There are three components in the sketch-based change detection implementation: 4-universal hash functions, sketches, and forecasting. The implementation of 4-universal hash functions can be accomplished with about 200 lines of programming code in the C programming language, while sketches will be around 250 lines. Forecasting code varies with the forecasting models used, but all of the models are each less than 800 lines of code.
Hash computation and sketch UPDATE need to be done on every data item in the input stream. Sketch ESTIMATE, by default, also needs to be done on a per-item basis. However, if it is acceptable to miss some keys that appear too infrequently (which arguably can only cause limited damage), one can sample the stream of incoming keys and only do ESTIMATE on select sub-streams. Operations like ESTIMATEF2 only need to be done infrequently—once every interval—and their amortized costs are insignificant.
Running time for performing 10 million hash computations and sketch operations on “computer A” (a 400 Megahertz (MHz) SGI R12k processor running IRIX64 6.5) and “computer B” (a 900 MHz ULTRASPARC-III processor running SOLARIS 5.8) are shown in the table of FIG. 18. Each hash computation produces 8 independent 16-bit hash values and therefore suffices for k-ary sketches with H≦8 and K≦2^{16}. Both UPDATE and ESTIMATE assume the hash values have already been computed (which needs to done only once per item). The sketch parameters we use are H=5 and K=2^{16}. As shown therein, the overhead of these operations are not very high.
The sketch-based change detection process 200 is highly accurate when compared with per-flow time series analysis as described in the foregoing. It offers promise to be a building block for network anomaly detection and traffic measurement.
In further embodiments, the sketch-based technique may be capable of near real-time change detection by modifying it to obtain the forecast model parameters online. One possible way is periodically re-computing the forecast model parameters using history data to keep up with changes in overall traffic behavior.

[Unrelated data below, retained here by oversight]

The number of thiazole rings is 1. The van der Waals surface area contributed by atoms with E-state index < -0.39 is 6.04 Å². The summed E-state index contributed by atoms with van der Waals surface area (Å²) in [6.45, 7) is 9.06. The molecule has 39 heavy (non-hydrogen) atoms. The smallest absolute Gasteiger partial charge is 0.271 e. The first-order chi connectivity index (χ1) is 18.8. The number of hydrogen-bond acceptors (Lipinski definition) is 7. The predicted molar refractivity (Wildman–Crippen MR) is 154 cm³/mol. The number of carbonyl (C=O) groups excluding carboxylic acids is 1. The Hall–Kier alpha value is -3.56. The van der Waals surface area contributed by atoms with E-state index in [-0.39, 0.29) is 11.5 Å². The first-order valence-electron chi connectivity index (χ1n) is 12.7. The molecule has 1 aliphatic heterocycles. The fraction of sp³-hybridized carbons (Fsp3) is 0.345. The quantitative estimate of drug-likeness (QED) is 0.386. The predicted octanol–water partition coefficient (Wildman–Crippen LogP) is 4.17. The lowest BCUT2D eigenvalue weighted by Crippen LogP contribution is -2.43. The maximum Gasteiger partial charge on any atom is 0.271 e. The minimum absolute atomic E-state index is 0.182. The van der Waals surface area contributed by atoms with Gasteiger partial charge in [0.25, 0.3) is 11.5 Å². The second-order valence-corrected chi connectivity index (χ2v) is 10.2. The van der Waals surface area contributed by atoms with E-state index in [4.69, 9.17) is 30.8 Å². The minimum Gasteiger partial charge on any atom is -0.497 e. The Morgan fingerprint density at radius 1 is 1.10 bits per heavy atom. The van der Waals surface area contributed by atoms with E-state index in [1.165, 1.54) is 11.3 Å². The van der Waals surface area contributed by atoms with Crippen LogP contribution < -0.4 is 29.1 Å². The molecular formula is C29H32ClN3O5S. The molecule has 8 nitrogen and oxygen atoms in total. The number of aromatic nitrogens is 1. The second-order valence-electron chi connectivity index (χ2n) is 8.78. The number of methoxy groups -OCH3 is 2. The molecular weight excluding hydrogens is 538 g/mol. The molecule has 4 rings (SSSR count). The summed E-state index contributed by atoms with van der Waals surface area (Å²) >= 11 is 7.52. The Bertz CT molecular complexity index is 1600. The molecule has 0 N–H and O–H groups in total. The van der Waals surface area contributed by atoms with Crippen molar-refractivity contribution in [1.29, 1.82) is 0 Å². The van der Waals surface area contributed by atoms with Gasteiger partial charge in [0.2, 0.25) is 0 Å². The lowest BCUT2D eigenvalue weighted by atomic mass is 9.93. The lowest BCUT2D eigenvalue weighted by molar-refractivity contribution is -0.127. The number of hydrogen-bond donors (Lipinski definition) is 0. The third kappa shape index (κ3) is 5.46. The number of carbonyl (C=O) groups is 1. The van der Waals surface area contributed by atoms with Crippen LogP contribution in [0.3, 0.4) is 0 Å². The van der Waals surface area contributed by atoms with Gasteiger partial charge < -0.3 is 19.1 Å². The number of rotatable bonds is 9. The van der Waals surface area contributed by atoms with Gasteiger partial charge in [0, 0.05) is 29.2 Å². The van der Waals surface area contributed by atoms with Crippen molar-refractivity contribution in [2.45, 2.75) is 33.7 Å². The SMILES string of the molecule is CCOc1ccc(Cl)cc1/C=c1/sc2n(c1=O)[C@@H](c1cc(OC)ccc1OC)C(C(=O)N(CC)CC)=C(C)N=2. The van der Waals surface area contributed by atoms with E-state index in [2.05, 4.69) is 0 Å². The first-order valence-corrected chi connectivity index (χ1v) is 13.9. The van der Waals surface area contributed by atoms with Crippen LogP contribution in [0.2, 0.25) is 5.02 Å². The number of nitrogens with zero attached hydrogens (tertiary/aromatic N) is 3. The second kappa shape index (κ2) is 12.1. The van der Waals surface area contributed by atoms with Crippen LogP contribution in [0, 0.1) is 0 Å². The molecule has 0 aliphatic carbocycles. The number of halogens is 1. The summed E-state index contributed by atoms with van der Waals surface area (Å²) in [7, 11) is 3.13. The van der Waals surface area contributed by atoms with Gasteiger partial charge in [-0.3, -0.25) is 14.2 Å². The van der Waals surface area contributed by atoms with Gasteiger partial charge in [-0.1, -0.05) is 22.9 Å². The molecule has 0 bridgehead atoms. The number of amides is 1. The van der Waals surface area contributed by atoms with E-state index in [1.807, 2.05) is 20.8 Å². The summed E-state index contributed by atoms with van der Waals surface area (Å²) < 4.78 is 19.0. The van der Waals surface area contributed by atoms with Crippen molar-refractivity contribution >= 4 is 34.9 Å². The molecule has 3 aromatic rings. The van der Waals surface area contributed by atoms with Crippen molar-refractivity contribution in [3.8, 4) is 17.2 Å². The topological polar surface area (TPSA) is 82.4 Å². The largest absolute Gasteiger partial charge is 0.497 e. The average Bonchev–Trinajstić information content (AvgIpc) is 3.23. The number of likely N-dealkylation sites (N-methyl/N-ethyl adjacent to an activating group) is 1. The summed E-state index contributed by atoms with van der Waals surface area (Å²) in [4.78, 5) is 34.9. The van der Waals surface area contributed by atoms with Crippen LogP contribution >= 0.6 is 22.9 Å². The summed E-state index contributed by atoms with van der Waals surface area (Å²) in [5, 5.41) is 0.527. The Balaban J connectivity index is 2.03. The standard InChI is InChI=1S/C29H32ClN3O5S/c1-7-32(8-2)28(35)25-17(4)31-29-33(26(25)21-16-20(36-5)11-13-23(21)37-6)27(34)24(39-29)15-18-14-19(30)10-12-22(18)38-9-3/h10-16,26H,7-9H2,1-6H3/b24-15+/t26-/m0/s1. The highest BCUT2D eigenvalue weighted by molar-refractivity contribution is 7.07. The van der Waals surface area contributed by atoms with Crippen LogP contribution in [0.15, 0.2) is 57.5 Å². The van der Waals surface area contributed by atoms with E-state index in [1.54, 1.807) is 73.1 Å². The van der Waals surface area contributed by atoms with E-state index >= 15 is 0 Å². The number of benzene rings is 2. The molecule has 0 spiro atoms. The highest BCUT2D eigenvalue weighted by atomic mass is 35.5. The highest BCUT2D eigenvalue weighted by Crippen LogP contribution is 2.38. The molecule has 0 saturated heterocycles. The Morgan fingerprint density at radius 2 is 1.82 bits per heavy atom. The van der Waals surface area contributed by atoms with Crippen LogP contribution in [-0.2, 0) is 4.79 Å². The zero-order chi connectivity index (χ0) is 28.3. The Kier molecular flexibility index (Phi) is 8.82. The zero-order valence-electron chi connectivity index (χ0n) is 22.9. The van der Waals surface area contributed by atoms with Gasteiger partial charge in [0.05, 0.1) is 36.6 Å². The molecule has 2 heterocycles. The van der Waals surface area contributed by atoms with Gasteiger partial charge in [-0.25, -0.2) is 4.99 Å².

In additional embodiments, boundary effects due to fixed interval sizes may be avoided. Possible solutions include (i) simultaneously running multiple models using different interval sizes and different starting points, and (ii) randomizing the interval size (e.g., using exponentially distributed interval size) and detecting changes of total values normalized by interval size. The linearity of sketches makes both of these solutions possible.
Accurate detection of significant deviation from normal traffic behavior is a significant goal. However, some traffic anomalies are benign. The problem of reducing false alarms is a major challenge for all change-detection based network anomaly detection systems. The sketch-based change detection framework introduced in the foregoing has tunable parameters, which can be adjusted to limit the false positives. For instance, the technique can be programmed to only report the top N major changes, or the changes that are above a threshold. The particular application needs will guide the actual setting of these tunable parameters. The alarm condition may be triggered and reported by any standard means available to a computing system, such as by dispatching an e-mail, instant message or any other notification (such as by telephone or pager) to appropriate network administration personnel.
Given the massive volumes of data generated in large networks, sampling is increasingly being used in ISP network measurement infrastructures for reducing the volume of data that has to be collected. The approach introduced herein combines time series analysis with sketches for scalable change detection in massive data sets. Sampling techniques may also be combined with the process 200 for increased scalability.